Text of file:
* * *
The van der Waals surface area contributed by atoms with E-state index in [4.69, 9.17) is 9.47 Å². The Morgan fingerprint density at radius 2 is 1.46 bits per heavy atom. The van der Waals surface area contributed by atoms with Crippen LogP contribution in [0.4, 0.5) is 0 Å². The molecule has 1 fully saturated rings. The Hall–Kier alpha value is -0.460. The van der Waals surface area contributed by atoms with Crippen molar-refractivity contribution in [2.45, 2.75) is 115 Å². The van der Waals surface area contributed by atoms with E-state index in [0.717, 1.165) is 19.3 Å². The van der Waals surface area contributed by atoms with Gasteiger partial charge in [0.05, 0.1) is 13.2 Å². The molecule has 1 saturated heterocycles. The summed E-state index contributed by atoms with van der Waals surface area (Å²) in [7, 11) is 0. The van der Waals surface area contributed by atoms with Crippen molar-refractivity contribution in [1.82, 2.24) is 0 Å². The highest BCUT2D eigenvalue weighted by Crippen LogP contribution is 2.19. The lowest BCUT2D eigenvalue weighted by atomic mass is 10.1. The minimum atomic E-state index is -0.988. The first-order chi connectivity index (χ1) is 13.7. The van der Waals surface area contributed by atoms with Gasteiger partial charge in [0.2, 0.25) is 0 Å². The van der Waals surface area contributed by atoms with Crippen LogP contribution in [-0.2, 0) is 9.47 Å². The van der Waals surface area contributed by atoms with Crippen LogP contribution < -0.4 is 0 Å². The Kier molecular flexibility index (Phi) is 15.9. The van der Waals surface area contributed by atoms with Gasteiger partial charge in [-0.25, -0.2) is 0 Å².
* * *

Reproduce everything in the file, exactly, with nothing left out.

The van der Waals surface area contributed by atoms with E-state index in [4.69, 9.17) is 9.47 Å². The Morgan fingerprint density at radius 2 is 1.46 bits per heavy atom. The van der Waals surface area contributed by atoms with Crippen LogP contribution in [0.4, 0.5) is 0 Å². The molecule has 1 fully saturated rings. The Hall–Kier alpha value is -0.460. The van der Waals surface area contributed by atoms with Crippen molar-refractivity contribution in [2.45, 2.75) is 115 Å². The van der Waals surface area contributed by atoms with E-state index in [0.717, 1.165) is 19.3 Å². The van der Waals surface area contributed by atoms with Gasteiger partial charge in [0.05, 0.1) is 13.2 Å². The molecule has 1 saturated heterocycles. The summed E-state index contributed by atoms with van der Waals surface area (Å²) in [7, 11) is 0. The van der Waals surface area contributed by atoms with Crippen molar-refractivity contribution in [1.82, 2.24) is 0 Å². The highest BCUT2D eigenvalue weighted by Crippen LogP contribution is 2.19. The lowest BCUT2D eigenvalue weighted by atomic mass is 10.1. The minimum atomic E-state index is -0.988. The first-order chi connectivity index (χ1) is 13.7. The van der Waals surface area contributed by atoms with Gasteiger partial charge in [0.2, 0.25) is 0 Å². The van der Waals surface area contributed by atoms with Crippen LogP contribution in [-0.2, 0) is 9.47 Å². The van der Waals surface area contributed by atoms with Crippen LogP contribution < -0.4 is 0 Å². The Kier molecular flexibility index (Phi) is 15.9. The van der Waals surface area contributed by atoms with Gasteiger partial charge in [-0.25, -0.2) is 0 Å².